On Jan. 31 at 11 p.m. GMT (Greenwich Mean Time), the United Kingdom officially departed from the European Union after 47 years of membership and more than three years after its June 2016 referendum in which 51.9% of Britons voted in favor of leaving the European Union.
Britain’s split with the European Union was secured when its Conservative Party won December’s general election. Ultimately, this paved the way for Prime Minister Boris Johnson to pass legislation through British Parliament in early January to set the terms of Britain’s departure. Prior to Prime Minister Johnson’s term, Britain’s previous prime minister, Theresa May, infamously had trouble with Brexit, enduring years of criticism for her inability to deliver Brexit, stating that it was a matter of “deep regret” that she had been unable to do so.
“For many people this is an astonishing moment of hope, a moment they thought would never come,” Mr. Johnson said in his address to the nation on Brexit Day. “[T]he most important thing to say tonight is that this is not an end but a beginning. This is the moment when the dawn breaks and the curtain goes up on a new act in our great national drama. And yes it is partly about using these new powers—this recaptured sovereignty—to deliver the changes people voted for.”
One of these changes being Britain’s transition to a country independent from the European Union. Set to end on Dec. 31, Britain’s 11-month transition period will include all aspects of migration, trade, and security. During this transition period, Britons are still able to live, work, study and retire to the EU, while nationals residing in the EU enjoy those reciprocal rights in the UK. On Jan. 1, 2021, however, the UK will officially be outside EU rules. At the moment, both Britain and the EU have taken steps to ensure a new free trade deal that promises to maintain open and fair competition.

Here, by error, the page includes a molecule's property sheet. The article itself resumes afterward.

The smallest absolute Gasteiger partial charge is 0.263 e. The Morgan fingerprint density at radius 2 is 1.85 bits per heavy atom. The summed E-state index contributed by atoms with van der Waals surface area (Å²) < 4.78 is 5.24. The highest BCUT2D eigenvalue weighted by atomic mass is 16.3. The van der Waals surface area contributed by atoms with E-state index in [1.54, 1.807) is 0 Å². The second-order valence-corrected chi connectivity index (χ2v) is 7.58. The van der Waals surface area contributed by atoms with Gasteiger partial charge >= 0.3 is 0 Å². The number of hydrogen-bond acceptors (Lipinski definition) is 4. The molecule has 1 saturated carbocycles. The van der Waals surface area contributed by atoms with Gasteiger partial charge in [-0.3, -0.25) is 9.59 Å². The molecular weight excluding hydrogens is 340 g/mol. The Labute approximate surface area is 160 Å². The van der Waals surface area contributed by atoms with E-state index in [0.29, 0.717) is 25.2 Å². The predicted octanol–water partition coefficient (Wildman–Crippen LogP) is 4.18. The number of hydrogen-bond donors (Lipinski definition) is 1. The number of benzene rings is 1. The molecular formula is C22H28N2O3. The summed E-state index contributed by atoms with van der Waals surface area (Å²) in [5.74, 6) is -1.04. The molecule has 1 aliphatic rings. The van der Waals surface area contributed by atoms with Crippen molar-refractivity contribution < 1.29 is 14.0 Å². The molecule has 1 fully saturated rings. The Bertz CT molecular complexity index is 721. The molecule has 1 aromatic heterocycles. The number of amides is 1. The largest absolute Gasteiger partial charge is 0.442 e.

“Will [Britain] continue to adhere to Europe’s societal and regulatory model in the future, or will it seek to diverge? The UK answer to this question will be fundamental to the level of ambition of our future relationship and the UK must know this,” bloc chief Brexit negotiator, Michel Barnier said.
By ensuring a new free trade deal, Britain hopes that British companies can avoid obstructions that entangle supply chains and cause prices of certain British products and services to be driven up.
Furthermore, Britain hopes that their bloc with the European Union will include even more trade agreements that deal with manufactured goods and services, both of which are a considerable amount of the economy. If there is no trade agreement by the end of 2020, Britain will be forced to enforce tariffs and disrupt borders, causing no-deal Brexit British lawmakers to worry about to become reality.
Mr. Johnson himself also proclaims to further segregate Britain from the European Union by dividing the country from the European Union’s standards on labor, the environment, and product safety, all of which he hopes to boost Britain’s economy.
“This is the dawn of a new era in which we no longer accept that your life chances—your family’s life chances—should depend on which part of the country you grow up in.”